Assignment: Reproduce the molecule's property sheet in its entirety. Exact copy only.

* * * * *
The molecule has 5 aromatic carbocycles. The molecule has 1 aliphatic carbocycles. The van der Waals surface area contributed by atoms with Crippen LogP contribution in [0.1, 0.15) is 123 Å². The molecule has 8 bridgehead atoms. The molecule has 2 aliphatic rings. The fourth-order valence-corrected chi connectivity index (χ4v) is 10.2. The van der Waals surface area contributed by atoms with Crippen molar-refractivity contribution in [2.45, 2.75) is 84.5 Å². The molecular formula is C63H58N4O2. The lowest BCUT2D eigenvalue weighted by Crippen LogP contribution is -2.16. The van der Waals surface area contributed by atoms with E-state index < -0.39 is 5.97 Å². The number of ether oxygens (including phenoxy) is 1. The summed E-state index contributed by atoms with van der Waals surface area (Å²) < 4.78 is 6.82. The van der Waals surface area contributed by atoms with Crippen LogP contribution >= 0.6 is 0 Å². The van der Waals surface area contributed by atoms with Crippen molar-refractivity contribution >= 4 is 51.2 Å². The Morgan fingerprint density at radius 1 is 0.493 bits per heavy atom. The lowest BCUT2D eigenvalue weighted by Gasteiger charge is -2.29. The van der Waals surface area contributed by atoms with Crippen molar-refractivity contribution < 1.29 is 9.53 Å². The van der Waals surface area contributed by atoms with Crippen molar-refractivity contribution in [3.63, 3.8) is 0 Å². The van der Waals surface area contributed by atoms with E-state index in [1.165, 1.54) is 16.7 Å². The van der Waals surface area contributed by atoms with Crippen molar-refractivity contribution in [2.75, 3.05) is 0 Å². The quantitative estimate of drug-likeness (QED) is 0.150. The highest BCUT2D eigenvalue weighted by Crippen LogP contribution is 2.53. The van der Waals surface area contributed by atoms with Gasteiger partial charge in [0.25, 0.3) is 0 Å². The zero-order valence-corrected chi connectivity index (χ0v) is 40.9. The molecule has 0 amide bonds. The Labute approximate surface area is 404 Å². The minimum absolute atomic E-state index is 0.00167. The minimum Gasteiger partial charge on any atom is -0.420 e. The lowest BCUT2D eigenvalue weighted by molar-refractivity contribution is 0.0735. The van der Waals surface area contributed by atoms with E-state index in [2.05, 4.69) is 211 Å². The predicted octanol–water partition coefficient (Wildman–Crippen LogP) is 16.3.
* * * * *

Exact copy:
The molecule has 5 aromatic carbocycles. The molecule has 1 aliphatic carbocycles. The van der Waals surface area contributed by atoms with Crippen LogP contribution in [0.1, 0.15) is 123 Å². The molecule has 8 bridgehead atoms. The molecule has 2 aliphatic rings. The fourth-order valence-corrected chi connectivity index (χ4v) is 10.2. The van der Waals surface area contributed by atoms with Crippen molar-refractivity contribution in [2.45, 2.75) is 84.5 Å². The molecular formula is C63H58N4O2. The lowest BCUT2D eigenvalue weighted by Crippen LogP contribution is -2.16. The van der Waals surface area contributed by atoms with E-state index < -0.39 is 5.97 Å². The number of ether oxygens (including phenoxy) is 1. The summed E-state index contributed by atoms with van der Waals surface area (Å²) < 4.78 is 6.82. The van der Waals surface area contributed by atoms with Crippen LogP contribution >= 0.6 is 0 Å². The van der Waals surface area contributed by atoms with Crippen molar-refractivity contribution >= 4 is 51.2 Å². The Morgan fingerprint density at radius 1 is 0.493 bits per heavy atom. The lowest BCUT2D eigenvalue weighted by Gasteiger charge is -2.29. The van der Waals surface area contributed by atoms with Crippen molar-refractivity contribution < 1.29 is 9.53 Å². The van der Waals surface area contributed by atoms with Crippen molar-refractivity contribution in [3.63, 3.8) is 0 Å². The van der Waals surface area contributed by atoms with E-state index in [1.165, 1.54) is 16.7 Å². The van der Waals surface area contributed by atoms with Crippen molar-refractivity contribution in [2.75, 3.05) is 0 Å². The quantitative estimate of drug-likeness (QED) is 0.150. The highest BCUT2D eigenvalue weighted by Crippen LogP contribution is 2.53. The van der Waals surface area contributed by atoms with Gasteiger partial charge in [0.25, 0.3) is 0 Å². The zero-order valence-corrected chi connectivity index (χ0v) is 40.9. The molecule has 0 amide bonds. The Labute approximate surface area is 404 Å². The minimum absolute atomic E-state index is 0.00167. The minimum Gasteiger partial charge on any atom is -0.420 e. The lowest BCUT2D eigenvalue weighted by molar-refractivity contribution is 0.0735. The van der Waals surface area contributed by atoms with E-state index in [2.05, 4.69) is 211 Å². The predicted octanol–water partition coefficient (Wildman–Crippen LogP) is 16.3.